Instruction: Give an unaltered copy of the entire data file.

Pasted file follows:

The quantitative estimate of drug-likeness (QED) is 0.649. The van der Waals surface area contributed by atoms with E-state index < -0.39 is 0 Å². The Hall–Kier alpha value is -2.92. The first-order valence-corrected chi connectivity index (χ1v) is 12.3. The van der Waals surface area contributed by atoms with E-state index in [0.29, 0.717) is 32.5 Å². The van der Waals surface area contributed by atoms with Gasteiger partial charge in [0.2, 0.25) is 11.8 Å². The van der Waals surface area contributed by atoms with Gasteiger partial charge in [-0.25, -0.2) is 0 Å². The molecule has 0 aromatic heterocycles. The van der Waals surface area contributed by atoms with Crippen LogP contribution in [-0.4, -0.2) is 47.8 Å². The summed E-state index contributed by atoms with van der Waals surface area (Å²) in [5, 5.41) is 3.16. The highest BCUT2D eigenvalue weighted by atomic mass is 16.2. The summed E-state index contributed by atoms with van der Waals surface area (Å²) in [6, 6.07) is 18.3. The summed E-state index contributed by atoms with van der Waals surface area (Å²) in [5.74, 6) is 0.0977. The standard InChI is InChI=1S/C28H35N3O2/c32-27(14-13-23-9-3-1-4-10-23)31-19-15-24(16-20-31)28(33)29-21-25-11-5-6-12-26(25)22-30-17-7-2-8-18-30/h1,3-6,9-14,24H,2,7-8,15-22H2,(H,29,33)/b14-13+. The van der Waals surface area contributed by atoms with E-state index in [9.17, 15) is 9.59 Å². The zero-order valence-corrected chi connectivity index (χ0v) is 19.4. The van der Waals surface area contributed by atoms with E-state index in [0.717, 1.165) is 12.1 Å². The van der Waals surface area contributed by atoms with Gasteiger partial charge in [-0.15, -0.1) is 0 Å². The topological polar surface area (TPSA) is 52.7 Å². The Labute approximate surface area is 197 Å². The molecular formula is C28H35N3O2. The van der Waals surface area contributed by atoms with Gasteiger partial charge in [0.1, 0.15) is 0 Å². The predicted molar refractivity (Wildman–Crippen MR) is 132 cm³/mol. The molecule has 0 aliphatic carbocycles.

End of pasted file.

The quantitative estimate of drug-likeness (QED) is 0.649. The van der Waals surface area contributed by atoms with E-state index < -0.39 is 0 Å². The Hall–Kier alpha value is -2.92. The first-order valence-corrected chi connectivity index (χ1v) is 12.3. The van der Waals surface area contributed by atoms with E-state index in [0.29, 0.717) is 32.5 Å². The van der Waals surface area contributed by atoms with Gasteiger partial charge in [0.2, 0.25) is 11.8 Å². The van der Waals surface area contributed by atoms with Gasteiger partial charge in [-0.25, -0.2) is 0 Å². The molecule has 0 aromatic heterocycles. The van der Waals surface area contributed by atoms with Crippen LogP contribution in [-0.4, -0.2) is 47.8 Å². The summed E-state index contributed by atoms with van der Waals surface area (Å²) in [5, 5.41) is 3.16. The highest BCUT2D eigenvalue weighted by atomic mass is 16.2. The summed E-state index contributed by atoms with van der Waals surface area (Å²) in [6, 6.07) is 18.3. The summed E-state index contributed by atoms with van der Waals surface area (Å²) in [5.74, 6) is 0.0977. The standard InChI is InChI=1S/C28H35N3O2/c32-27(14-13-23-9-3-1-4-10-23)31-19-15-24(16-20-31)28(33)29-21-25-11-5-6-12-26(25)22-30-17-7-2-8-18-30/h1,3-6,9-14,24H,2,7-8,15-22H2,(H,29,33)/b14-13+. The van der Waals surface area contributed by atoms with E-state index in [9.17, 15) is 9.59 Å². The zero-order valence-corrected chi connectivity index (χ0v) is 19.4. The van der Waals surface area contributed by atoms with E-state index in [0.717, 1.165) is 12.1 Å². The van der Waals surface area contributed by atoms with Gasteiger partial charge in [-0.15, -0.1) is 0 Å². The topological polar surface area (TPSA) is 52.7 Å². The Labute approximate surface area is 197 Å². The molecular formula is C28H35N3O2. The van der Waals surface area contributed by atoms with Gasteiger partial charge in [0.1, 0.15) is 0 Å². The predicted molar refractivity (Wildman–Crippen MR) is 132 cm³/mol. The molecule has 0 aliphatic carbocycles.